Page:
I remember how “doolies,” or new cadets, had to memorize “knowledge” and recite it on command to upper-class cadets. Assuming that’s still a thing, here’s a phrase I’d like you to memorize and recite: Destroying the town is not saving it. The opposite sentiment emerged as an iconic and ironic catchphrase of the Vietnam War, after journalist Peter Arnett reported a U.S. major saying of devastated Ben Tre, “It became necessary to destroy the town to save it.” Incredibly, the U.S. military came to believe, or at least to assert, that destroying such a town was a form of salvation from the alleged ideological evil of communism. But whether by bombs or bullets or fire, destruction is destruction. It should never be confused with salvation.

Will you have the moral courage, when it’s not strictly in defense of the U.S. Constitution to which you, once again, swore an oath today, to refuse to become a destroyer?

Two Unsung Heroes of the U.S. Air Force

In your four years here, you’ve learned a lot about heroes like Billy Mitchell and Lance Sijan, an Academy grad and Medal of Honor recipient who demonstrated enormous toughness and resilience after being shot down and captured in Vietnam. We like to showcase airmen like these, the true believers, the ones prepared to sacrifice everything, even their own lives, to advance what we hold dear. And they are indeed easy to respect.

I have two more courageous and sacrificial role models to introduce to you today. One you may have heard of; one you almost certainly haven’t. Let’s start with the latter. His name was James Robert “Cotton” Hildreth and he rose to the rank of major general in our service. As a lieutenant colonel in Vietnam, Cotton Hildreth and his wingman, flying A-1 Skyraiders, were given an order to drop napalm on a village that allegedly harbored enemy Viet Cong soldiers. Hildreth disobeyed that order, dropping his napalm outside the target area and saving (alas, only temporarily) the lives of 1,200 innocent villagers.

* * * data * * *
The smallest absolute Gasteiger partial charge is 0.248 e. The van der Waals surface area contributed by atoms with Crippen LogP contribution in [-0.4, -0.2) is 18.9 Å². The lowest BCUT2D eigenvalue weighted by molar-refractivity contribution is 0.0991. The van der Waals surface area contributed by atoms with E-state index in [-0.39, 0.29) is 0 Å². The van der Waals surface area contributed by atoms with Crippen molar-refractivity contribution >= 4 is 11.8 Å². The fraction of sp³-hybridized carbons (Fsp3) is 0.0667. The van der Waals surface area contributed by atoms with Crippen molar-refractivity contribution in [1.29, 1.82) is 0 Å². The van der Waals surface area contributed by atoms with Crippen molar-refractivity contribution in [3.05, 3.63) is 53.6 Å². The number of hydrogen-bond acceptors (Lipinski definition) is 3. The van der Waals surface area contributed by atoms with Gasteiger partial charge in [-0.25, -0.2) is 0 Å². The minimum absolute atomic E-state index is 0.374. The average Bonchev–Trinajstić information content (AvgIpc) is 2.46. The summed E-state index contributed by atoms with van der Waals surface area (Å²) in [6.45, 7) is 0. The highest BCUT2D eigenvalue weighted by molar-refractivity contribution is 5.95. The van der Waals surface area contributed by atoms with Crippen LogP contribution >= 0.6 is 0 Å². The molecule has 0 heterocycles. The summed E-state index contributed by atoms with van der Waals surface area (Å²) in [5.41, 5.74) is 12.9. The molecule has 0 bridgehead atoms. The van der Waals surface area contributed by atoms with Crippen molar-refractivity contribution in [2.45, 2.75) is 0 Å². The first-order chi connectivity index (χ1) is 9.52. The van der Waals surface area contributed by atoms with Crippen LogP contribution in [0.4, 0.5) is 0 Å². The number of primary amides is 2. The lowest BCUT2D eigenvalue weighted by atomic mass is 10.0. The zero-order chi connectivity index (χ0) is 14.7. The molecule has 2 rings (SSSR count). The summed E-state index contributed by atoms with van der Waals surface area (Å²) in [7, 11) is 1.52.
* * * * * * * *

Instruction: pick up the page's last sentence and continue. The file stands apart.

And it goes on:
How could Hildreth have possibly disobeyed his “destroy the town” order? The answer: because he and his wingman took the time to look at the villagers they were assigned to kill. In their Skyraiders, they flew low and slow. Seeing nothing but apparently friendly people waving up at them, including children, they sensed that something was amiss. It turns out that they were oh-so-right. The man who wanted the village destroyed was ostensibly an American ally, a high-ranking South Vietnamese official. The village hadn’t paid its taxes to him, so he was using American airpower to exact his revenge and set an example for other villages that dared to deny his demands. By refusing to bomb and kill innocents, Hildreth passed his “gut check,” if you will, and his career doesn’t appear to have suffered for it.

But he himself did suffer. He spoke about his Vietnam experiences in an oral interview after he’d retired, saying they’d left him “really sick” and “very bitter.” In a melancholy, almost haunted, tone, he added, “I don’t talk about this [the war] very much,” and one can understand why.

So, what happened to the village that Hildreth and his wingman had spared from execution by napalm? Several days later, it was obliterated by U.S. pilots flying high and fast in F-105s, rather than low and slow as Hildreth had flown in his A-1. The South Vietnamese provincial official had gotten his way and Hildreth’s chain of command was complicit in the destruction of 1,200 people whose only crime was fighting a tax levy.